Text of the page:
Don’t Wait! Prevent Collar Accidents

Ask your friends; "freak accidents" are actually quite common


I’m not one of those dog owners who has her dogs wrapped in cotton wool, constantly looking to protect them from any and all possible hazards. I walk my dogs off-leash in rattlesnake habitats. I sometimes feed them raw eggs. I allow them to swim without wearing life jackets, and so on. 

Some of my willingness to expose them to potential health risks might be due to my generation. As the youngest of four kids raised in the 1960s, I grew up unseatbelted – in fact, most of the time I sat on the hump between the two front seats! My generation was subjected to many more potentially life-endng risks than are even legal today. 

But there are a couple specific risks I absolutely will not take with my dogs, and they have to do with their collars.


The first danger I won’t expose my dogs to is a collar with a regular metal buckle – you know! The kind that has a frame and a tang or prong that fits through a hole on the collar and is secured by the back of the buckle frame. Why have I taken a stand against such a ubiquitous piece of dog equipment?

The answer is: Because in a terrible emergency, when a dog’s collar is caught on something and he’s choking to death, the only way to unbuckle that buckle – to get that metal prong or tang out of its hole – is to pull it a little bit tighter. And you will have to believe me when I say I know, from personal experience, that when a dog starts choking to death, he won’t be holding cooperatively still in perfect understanding that you need to make his discomfort worse for a moment in order to save his life.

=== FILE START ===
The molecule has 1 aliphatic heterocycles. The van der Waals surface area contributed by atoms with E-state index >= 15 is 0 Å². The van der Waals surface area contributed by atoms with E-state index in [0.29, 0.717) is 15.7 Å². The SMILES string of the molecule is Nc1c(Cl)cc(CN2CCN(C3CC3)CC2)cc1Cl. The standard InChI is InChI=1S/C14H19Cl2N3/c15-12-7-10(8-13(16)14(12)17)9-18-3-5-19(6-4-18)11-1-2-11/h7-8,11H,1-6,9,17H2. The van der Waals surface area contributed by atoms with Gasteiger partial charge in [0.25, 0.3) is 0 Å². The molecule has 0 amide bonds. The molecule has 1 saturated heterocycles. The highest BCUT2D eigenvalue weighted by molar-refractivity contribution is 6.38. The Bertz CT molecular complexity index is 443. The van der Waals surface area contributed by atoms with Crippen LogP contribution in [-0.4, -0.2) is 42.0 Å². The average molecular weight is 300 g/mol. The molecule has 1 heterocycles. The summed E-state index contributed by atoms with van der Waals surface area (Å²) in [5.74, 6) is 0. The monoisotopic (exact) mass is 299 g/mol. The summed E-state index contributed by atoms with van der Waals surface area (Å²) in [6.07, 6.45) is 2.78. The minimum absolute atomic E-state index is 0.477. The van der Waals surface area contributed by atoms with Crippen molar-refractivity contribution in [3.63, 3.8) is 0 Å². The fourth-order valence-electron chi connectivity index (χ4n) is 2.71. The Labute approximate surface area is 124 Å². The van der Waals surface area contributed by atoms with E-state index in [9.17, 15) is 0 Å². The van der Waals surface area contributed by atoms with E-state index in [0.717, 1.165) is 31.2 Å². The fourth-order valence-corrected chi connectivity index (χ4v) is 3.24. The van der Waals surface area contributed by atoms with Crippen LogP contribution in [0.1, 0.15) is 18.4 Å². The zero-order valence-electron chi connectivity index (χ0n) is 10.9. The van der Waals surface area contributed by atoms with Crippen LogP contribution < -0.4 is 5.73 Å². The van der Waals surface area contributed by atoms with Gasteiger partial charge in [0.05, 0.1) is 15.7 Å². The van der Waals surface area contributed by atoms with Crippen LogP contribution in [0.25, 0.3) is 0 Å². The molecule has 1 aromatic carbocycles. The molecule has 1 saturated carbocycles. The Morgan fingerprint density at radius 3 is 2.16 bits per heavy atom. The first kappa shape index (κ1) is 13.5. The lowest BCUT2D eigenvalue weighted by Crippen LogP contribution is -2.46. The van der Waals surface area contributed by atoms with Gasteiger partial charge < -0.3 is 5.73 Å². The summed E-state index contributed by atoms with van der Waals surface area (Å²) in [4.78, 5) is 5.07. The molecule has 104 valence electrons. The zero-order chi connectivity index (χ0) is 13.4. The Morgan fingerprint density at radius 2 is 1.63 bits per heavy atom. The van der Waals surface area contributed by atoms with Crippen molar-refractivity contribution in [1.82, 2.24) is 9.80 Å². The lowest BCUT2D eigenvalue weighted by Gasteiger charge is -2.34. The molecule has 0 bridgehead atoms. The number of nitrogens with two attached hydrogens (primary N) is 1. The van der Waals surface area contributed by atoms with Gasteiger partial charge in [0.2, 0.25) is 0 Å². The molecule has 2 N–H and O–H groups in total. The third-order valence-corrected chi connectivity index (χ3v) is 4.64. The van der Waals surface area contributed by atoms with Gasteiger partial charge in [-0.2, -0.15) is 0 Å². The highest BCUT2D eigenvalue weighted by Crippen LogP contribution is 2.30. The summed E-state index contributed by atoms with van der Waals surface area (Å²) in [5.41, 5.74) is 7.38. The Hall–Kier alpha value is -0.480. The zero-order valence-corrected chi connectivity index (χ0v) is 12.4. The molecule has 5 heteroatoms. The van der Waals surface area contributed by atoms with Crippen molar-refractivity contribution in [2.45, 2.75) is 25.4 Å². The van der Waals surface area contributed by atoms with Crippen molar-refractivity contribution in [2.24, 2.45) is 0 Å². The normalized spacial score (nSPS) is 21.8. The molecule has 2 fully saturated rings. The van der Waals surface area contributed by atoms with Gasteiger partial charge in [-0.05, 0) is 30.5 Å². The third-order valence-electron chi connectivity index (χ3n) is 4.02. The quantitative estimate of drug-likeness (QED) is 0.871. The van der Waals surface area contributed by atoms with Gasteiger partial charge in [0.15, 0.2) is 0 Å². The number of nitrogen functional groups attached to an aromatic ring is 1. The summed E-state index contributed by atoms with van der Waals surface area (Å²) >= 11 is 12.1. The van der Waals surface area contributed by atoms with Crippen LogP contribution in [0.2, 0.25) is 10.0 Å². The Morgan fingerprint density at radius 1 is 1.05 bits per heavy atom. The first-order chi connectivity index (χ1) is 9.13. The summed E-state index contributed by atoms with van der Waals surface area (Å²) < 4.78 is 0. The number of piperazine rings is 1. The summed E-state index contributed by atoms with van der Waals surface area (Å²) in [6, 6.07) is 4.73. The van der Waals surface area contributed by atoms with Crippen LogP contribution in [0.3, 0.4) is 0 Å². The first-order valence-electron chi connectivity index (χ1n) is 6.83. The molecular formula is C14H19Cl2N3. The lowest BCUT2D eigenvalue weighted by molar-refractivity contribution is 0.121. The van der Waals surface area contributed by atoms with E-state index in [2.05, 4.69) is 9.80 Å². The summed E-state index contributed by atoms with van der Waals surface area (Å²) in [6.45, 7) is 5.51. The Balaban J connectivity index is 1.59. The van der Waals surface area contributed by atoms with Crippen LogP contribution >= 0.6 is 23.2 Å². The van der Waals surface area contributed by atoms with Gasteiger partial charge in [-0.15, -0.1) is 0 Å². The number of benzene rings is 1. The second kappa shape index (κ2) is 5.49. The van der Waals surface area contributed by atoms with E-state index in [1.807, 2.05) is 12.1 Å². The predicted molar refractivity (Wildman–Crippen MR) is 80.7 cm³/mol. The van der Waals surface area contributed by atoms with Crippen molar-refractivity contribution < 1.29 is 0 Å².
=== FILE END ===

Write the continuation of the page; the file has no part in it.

The dog who nearly choked to death in my hands was not my dog – he belonged to a neighbor. But I ran to help when I heard the sound of dogs and women screaming, and was confronted with a writhing tangle of gasping, screaming, urinating, panicking canines. Two dogs had been playing when one grabbed the other by his collar and then rolled over; the collar twisted, pressing his tongue into his own lower teeth – and tightening to the point of choking his playmate. 

I and the dogs’ owners, both young women, tried frantically to figure out how to untwist the dogs, but they were big, strong dogs in a full panic, and we couldn’t do it. I dug my hands into the dogs’ fur, looking for buckles to unbuckle. One dog was wearing a quick-release collar – but it wasn’t the collar that was tight. I finally found the buckle for that collar, and it was partially in the mouth of the dog who was twisted, impossibly tight – too tight to be able to tighten it more in order to get the tang of the buckle undone.

As I was working to find the buckles, one of the other women ran into the house and got scissors. She managed to hack through the thick nylon collar, releasing the dogs just a moment after the choking one lost consciousness and released his bowels. About two seconds after the collar was cut, he took a gasping, ragged breath, and then another, and slowly came to as we sobbed and patted him and the other dog and hugged each other. 


There is a second lesson to be learned from my nightmare story: When dog friends are playing bitey-face games, they shouldn’t be wearing collars at all. Playful dogs who are left home alone together shouldn’t be wearing collars, either.